After questions were raised about a past arrest for assault, one East Texas candidate for state representative is claiming he was the victim. But police reports uncovered by Texas Scorecard refute his account.
In 2005, Ted Kamel was working as a math teacher at Robert E. Lee High School in Tyler after previously serving in the legislature from 1991 to 1999. On May 13, 2005, Kamel was arrested for assault by contact and disorderly contact after he mauled a student.
According to the police report related to his arrest, the dispute between Kamel and the unnamed male student began when Kamel ordered the student not to sit on a bench outside of his classroom during lunch. When Kamel returned to his classroom, the student banged on the classroom door with both hands and began walking off.
Kamel then “came flying out of the classroom” yelling at the student and using profanity. According to the report, Kamel grabbed the student as he said things like “he was tired of this s**t,” and “G**d*** kids.” A witness stated that Kamel dragged the student by his shirt and arm down the hallway and continued to scream, drawing several teachers into the hallway to witness the assault.
When Kamel arrived at the principal’s office with the student, he continued to scream profanity at the school secretary, demanding the student be given “an infraction.”
The assault on the student resulted in a “long deep scratch mark on the underside of his left arm” that was “fresh and bleeding.”
In an interview with police following the incident, the school secretary, who “appeared shaken up and upset by the incident,” stated that she was terrified and had feared for the student’s safety.
According to the report, Kamel essentially admitted to all of the relevant facts, acknowledging that “when adults are upset they may say something they shouldn’t.” He claimed that he had his back to the classroom door and that the student “threw his body against the door causing the class to break out in laughter,” but acknowledged he did not see the student throw his body against the door but assumed he had based on the noises.
At the conclusion of the investigation, Tyler ISD police officers arrested Kamel for Assault by Contact and Disorderly Conduct – Profanity.
Kamel resigned from his position at TISD. The prosecution against him was subsequently dropped after, according to sources, the victim declined to testify against Kamel.
Kamel is now employed by Muniservices, LLC, a firm that helps local governments squeeze more money out of its taxpayers and that also provides “cannabis support services” to local governments. He is running against State Rep. Matt Schaefer (R–Tyler), a decorated naval officer and Taxpayer Champion who leads the conservative Texas Freedom Caucus.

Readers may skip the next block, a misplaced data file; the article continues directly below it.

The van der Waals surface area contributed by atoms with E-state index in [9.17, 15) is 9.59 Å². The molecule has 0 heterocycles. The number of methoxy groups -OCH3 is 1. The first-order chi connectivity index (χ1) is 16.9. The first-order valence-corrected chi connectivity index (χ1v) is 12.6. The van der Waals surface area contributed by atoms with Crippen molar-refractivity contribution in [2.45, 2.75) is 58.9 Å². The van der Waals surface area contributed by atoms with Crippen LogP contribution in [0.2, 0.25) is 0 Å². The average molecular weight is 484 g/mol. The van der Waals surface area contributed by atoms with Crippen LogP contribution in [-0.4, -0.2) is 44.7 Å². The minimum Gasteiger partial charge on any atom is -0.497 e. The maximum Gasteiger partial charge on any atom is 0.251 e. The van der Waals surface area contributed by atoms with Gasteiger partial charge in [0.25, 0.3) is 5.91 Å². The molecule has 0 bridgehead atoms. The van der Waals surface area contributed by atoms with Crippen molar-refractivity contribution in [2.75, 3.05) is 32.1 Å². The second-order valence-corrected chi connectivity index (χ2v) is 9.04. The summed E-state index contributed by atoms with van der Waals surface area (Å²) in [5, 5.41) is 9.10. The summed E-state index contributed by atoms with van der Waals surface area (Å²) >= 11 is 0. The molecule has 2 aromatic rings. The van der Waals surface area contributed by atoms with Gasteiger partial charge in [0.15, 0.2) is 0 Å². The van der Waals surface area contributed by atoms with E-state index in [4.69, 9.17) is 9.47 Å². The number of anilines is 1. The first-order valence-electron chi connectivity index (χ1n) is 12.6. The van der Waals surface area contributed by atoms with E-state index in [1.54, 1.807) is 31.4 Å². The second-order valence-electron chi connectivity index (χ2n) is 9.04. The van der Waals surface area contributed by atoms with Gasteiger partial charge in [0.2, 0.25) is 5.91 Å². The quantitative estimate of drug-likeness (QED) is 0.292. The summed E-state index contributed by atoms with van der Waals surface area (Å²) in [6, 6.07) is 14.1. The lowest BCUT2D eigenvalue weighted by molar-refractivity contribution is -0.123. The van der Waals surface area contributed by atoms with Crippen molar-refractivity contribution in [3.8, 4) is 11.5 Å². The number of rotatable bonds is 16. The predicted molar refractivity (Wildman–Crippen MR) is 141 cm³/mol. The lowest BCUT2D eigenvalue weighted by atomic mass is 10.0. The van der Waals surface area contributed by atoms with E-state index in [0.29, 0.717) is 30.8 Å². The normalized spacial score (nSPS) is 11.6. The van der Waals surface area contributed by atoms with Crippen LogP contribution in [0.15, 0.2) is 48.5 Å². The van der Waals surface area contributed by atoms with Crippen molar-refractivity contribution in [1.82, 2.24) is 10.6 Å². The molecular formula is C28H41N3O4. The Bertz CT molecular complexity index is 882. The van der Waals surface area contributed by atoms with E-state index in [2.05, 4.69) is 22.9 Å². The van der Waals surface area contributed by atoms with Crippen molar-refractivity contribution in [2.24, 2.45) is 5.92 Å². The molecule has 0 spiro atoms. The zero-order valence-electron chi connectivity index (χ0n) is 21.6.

Now that he is running for a fifth term in the legislature, and with some details about the incident available to the public, Kamel is claiming that he was the victim in the incident.
In a post in a local Facebook group, Kamel described the incident very differently.

Of course, as a candidate, I was aware that this would come up. If the allegations were even close to being true, I would certainly not be running for this office. That is I was completely exonerated. There were 27 students who were eye witnesses to this incident. I was the one that was assaulted. The student who asked the campus police to write me a ticket ran from 15 yards slamming against my classroom door knocking me to the ground and shaking the glass on the entire side of the building. Teachers came out to if glass was broken. I was on the ground and shaken. I couldn’t spend time with anyone really because I was giving a year end test. My account of the incident was never given that school day.

The police report contains no references to Kamel being knocked to the ground, nor to glass shaking on the entire side of the building, nor to teachers coming out of the classrooms to see if glass was broken. It does contain Kamel’s account of what happened that day, and that account does not contain any of those elements.
Voters in the Republican Primary will choose between Schaefer and Kamel when they go to the polls on March 6th.

Tony McDonald

Tony McDonald serves as General Counsel to Texas Scorecard. A licensed and practicing attorney, Tony specializes in the areas of civil litigation, legislative lawyering, and non-profit regulatory compliance. Tony resides in Austin with his wife and daughter and attends St. Paul Lutheran Church.